Explanation: Working with people from different backgrounds and cultures is a fundamental qualification hiring managers look for when interviewing candidates. Your ability to tell a story that illustrates how you have been able to do this in one of your past positions will demonstrate both your qualifications and your communication skills.
Example: “Every organization I have worked for has been made up of people from different backgrounds which include individuals from other countries with different religious beliefs and people of different sexual orientations. Being aware of this and knowing how to effectively get along with different people has helped me succeed throughout my career. (Situation) An example of this was when I was assigned to work with the team in one of our foreign offices. (Task) We had to develop a marketing campaign that would resonate with customers across the globe. The challenges related to this became apparent immediately due to our different cultures and communication styles. (Action) Recognizing we needed to work through these differences to accomplish the goal, I recommended we spend some time getting to know each other personally before starting the project. By learning about each other’s cultural background, histories, and unique experiences, we were able to break down the cultural barriers between us. It also helped us learn to communicate effectively with each other. (Results) Because we moved past our differences, the project was completed on time, and management accepted our recommendations. Within six months of launching the global campaign, sales increased by 50%, and we gained entry to several new global markets.”
Question: Describe a time when you found it challenging to work with someone who was culturally different from you.
Explanation: The ability to demonstrate how you can work with people who are different than you is critical when interviewing for a job. Employers look for individuals who are team players and can work with diverse groups of people. This ensures workplace conflicts will be minimized and employees can focus on the tasks at hand. Having a story prepared about a time you were challenged to work with somebody with a different background will help you succeed at a job interview.
Example: “In my current organization, I was partnered with an engineer who was raised in a very strict religious household. My background was more liberal. This created issues with our ability to communicate and relate to each other. We were assigned a project to develop a software program for the HR department. We had trouble agreeing upon the user interface and how employees would interact with the software. We realized it was due to the differences in our backgrounds. We decided the best way to overcome this was to interview several employees and learn how they would like to interface with the program. By focusing on somebody else, we developed ways to collaborate more effectively. The result was we created a user interface the employees liked that we both agreed on. The software was deployed and was one of the most effective tools the organization uses.”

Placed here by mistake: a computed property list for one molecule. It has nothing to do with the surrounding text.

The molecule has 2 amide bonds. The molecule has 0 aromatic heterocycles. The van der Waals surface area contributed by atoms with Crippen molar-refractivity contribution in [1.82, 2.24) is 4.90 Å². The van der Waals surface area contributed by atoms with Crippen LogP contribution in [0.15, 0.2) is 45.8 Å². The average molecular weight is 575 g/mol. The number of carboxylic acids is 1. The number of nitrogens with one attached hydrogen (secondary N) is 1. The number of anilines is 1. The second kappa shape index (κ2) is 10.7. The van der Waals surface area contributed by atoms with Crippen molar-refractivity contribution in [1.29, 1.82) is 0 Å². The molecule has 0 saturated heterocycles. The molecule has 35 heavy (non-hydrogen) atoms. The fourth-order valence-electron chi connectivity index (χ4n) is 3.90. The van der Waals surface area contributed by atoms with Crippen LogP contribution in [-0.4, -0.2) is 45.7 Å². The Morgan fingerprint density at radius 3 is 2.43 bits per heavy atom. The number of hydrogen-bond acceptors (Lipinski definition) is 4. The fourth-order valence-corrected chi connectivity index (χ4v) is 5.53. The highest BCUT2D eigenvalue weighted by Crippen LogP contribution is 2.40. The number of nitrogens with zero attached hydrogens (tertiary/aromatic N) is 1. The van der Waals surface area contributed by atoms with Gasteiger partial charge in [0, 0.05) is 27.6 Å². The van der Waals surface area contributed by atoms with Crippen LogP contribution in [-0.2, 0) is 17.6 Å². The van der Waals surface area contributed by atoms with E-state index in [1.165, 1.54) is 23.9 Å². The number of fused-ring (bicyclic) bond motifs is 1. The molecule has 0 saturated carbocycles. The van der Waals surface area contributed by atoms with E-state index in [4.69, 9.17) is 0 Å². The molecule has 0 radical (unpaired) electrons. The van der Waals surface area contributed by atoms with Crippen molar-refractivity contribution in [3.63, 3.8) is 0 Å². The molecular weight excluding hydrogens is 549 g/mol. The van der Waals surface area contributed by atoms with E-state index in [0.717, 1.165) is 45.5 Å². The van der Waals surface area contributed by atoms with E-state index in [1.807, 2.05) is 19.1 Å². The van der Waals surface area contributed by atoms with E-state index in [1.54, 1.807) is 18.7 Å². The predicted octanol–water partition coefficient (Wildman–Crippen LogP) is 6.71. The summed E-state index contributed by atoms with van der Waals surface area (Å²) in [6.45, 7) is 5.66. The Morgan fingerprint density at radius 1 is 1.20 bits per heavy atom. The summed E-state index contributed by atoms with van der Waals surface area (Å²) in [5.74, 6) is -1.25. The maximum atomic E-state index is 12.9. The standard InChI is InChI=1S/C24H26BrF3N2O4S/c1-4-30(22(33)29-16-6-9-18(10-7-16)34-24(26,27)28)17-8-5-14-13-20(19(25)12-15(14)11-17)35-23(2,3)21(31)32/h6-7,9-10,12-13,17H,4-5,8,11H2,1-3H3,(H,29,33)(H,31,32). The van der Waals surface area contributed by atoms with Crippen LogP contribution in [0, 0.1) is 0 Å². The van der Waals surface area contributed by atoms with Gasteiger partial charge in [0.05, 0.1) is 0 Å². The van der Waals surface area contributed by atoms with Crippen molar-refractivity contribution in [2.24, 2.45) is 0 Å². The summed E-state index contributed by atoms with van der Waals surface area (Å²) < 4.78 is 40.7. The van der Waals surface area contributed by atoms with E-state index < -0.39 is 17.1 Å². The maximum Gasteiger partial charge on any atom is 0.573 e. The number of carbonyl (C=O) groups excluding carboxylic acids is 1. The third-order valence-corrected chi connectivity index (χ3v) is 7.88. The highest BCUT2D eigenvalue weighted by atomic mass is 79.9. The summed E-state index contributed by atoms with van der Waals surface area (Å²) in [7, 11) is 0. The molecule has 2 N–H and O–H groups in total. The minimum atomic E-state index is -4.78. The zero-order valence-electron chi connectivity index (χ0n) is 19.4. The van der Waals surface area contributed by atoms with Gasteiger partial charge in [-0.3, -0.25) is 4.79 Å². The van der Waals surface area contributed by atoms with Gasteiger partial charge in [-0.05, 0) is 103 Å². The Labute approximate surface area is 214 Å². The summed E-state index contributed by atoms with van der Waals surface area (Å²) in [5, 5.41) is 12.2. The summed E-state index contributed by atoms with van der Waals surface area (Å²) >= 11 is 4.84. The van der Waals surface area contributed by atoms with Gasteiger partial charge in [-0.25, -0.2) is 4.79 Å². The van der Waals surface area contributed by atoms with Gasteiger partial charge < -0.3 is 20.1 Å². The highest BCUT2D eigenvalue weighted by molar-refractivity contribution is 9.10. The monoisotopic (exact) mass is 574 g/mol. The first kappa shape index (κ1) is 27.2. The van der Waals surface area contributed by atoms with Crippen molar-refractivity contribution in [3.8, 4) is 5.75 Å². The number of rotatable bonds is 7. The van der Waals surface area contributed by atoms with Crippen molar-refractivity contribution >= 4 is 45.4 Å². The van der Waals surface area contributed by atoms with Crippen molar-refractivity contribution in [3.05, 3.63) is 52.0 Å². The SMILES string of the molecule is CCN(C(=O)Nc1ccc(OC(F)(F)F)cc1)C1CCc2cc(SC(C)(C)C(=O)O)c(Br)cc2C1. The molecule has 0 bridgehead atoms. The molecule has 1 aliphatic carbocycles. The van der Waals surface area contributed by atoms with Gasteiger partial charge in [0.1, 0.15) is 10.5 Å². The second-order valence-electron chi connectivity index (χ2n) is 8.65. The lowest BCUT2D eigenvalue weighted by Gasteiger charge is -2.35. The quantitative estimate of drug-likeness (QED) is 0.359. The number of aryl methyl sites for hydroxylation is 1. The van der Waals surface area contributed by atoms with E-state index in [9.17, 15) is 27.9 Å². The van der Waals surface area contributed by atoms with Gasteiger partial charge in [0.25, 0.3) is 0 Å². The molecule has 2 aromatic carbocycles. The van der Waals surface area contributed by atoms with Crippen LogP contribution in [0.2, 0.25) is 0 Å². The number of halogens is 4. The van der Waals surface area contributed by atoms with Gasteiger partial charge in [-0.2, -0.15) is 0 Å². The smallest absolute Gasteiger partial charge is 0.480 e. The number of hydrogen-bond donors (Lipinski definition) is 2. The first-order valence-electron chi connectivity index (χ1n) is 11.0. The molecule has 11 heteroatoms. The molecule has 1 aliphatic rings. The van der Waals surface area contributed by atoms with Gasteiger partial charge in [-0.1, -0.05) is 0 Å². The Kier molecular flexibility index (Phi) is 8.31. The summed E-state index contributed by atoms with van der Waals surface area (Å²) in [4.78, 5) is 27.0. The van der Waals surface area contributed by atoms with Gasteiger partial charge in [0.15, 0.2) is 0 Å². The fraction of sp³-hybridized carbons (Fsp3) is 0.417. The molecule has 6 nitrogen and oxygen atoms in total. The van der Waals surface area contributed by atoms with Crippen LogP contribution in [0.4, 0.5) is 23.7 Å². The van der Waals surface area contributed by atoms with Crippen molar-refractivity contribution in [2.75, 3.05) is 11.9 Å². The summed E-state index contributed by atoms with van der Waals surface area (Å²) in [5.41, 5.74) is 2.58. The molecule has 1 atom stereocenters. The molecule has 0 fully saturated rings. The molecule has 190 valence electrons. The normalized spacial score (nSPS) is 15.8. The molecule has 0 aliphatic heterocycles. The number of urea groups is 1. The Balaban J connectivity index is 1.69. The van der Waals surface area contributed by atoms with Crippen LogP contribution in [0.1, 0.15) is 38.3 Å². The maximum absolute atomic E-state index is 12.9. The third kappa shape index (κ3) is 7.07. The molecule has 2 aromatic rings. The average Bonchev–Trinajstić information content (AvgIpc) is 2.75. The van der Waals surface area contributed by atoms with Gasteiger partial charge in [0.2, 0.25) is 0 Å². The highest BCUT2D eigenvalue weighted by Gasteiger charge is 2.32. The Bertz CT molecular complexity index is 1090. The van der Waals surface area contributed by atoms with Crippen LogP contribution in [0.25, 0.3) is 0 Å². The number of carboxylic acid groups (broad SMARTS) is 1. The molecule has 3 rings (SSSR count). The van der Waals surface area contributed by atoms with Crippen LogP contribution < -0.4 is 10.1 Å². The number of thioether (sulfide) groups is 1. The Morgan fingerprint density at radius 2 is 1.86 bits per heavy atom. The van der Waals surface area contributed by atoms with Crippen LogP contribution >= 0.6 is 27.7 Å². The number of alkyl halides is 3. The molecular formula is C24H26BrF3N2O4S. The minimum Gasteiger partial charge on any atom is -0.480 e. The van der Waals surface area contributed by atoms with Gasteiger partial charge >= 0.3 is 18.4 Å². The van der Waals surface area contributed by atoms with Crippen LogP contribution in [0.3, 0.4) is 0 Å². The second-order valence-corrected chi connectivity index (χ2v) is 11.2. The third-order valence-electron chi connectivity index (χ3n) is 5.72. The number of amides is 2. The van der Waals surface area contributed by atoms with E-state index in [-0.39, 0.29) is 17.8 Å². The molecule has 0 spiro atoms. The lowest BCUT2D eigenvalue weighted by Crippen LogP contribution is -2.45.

Question: Tell me about an incident when you witnessed racial tension among colleagues at work. How did you react?
Explanation: Unfortunately, racial tensions still exist in today’s society. Most people are very uncomfortable witnessing events involving racism and react in different ways. Incidents involving racism can be very obvious or very subtle. The way you react to them says a lot about your character. If you have witnessed a workplace incident related to racism, you should briefly describe the incident and then focus on your reaction and the steps you took to mitigate it.
Example: “While it’s rare, I have witnessed racial incidents at work. On a recent occasion, some employees were discussing how immigrants were impacting the U.S. economy. One of our co-workers, a U.S. citizen of Hispanic heritage, overheard the conversation and was obviously uncomfortable. When I noticed this, I went out of my way to engage with him and discuss how immigrants have positively impacted our country. We then had a conversation about various topics and began to understand each other’s backgrounds better. This resulted in us becoming friends and interacting outside of the workplace. Through this, I learned that he was not that upset about the group’s conversation and understood that people have different opinions about the topic of immigration.”